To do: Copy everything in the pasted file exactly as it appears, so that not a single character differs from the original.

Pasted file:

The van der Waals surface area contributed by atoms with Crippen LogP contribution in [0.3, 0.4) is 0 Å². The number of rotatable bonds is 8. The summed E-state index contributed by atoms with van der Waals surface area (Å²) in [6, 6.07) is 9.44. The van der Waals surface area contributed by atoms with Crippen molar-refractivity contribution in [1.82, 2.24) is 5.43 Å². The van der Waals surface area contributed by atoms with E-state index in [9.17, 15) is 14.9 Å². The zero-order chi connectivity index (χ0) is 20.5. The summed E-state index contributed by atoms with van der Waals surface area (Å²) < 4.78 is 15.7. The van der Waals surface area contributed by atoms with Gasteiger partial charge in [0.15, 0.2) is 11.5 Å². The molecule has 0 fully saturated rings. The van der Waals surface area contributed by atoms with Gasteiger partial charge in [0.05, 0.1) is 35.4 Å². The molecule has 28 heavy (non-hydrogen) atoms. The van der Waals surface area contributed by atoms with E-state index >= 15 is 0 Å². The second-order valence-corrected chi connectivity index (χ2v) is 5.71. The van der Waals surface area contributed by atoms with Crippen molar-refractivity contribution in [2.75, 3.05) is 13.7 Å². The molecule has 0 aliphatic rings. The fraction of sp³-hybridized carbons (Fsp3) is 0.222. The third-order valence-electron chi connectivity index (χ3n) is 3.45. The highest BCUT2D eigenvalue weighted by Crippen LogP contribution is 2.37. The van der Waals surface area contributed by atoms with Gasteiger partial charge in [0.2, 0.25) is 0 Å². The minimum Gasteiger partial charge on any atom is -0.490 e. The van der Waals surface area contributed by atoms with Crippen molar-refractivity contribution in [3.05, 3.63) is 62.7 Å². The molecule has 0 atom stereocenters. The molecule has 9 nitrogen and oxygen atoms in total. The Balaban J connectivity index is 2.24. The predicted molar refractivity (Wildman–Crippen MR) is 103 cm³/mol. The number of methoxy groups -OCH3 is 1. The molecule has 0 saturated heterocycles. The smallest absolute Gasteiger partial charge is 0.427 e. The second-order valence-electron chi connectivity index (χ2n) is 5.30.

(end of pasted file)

The van der Waals surface area contributed by atoms with Crippen LogP contribution in [0.3, 0.4) is 0 Å². The number of rotatable bonds is 8. The summed E-state index contributed by atoms with van der Waals surface area (Å²) in [6, 6.07) is 9.44. The van der Waals surface area contributed by atoms with Crippen molar-refractivity contribution in [1.82, 2.24) is 5.43 Å². The van der Waals surface area contributed by atoms with E-state index in [9.17, 15) is 14.9 Å². The zero-order chi connectivity index (χ0) is 20.5. The summed E-state index contributed by atoms with van der Waals surface area (Å²) < 4.78 is 15.7. The van der Waals surface area contributed by atoms with Gasteiger partial charge in [0.15, 0.2) is 11.5 Å². The molecule has 0 fully saturated rings. The van der Waals surface area contributed by atoms with Gasteiger partial charge in [0.05, 0.1) is 35.4 Å². The molecule has 28 heavy (non-hydrogen) atoms. The van der Waals surface area contributed by atoms with E-state index >= 15 is 0 Å². The second-order valence-corrected chi connectivity index (χ2v) is 5.71. The van der Waals surface area contributed by atoms with Crippen molar-refractivity contribution in [2.75, 3.05) is 13.7 Å². The molecule has 0 aliphatic rings. The fraction of sp³-hybridized carbons (Fsp3) is 0.222. The third-order valence-electron chi connectivity index (χ3n) is 3.45. The highest BCUT2D eigenvalue weighted by Crippen LogP contribution is 2.37. The van der Waals surface area contributed by atoms with Gasteiger partial charge in [0.2, 0.25) is 0 Å². The minimum Gasteiger partial charge on any atom is -0.490 e. The van der Waals surface area contributed by atoms with Crippen molar-refractivity contribution in [3.05, 3.63) is 62.7 Å². The molecule has 0 atom stereocenters. The molecule has 9 nitrogen and oxygen atoms in total. The Balaban J connectivity index is 2.24. The predicted molar refractivity (Wildman–Crippen MR) is 103 cm³/mol. The number of methoxy groups -OCH3 is 1. The molecule has 0 saturated heterocycles. The smallest absolute Gasteiger partial charge is 0.427 e. The second-order valence-electron chi connectivity index (χ2n) is 5.30.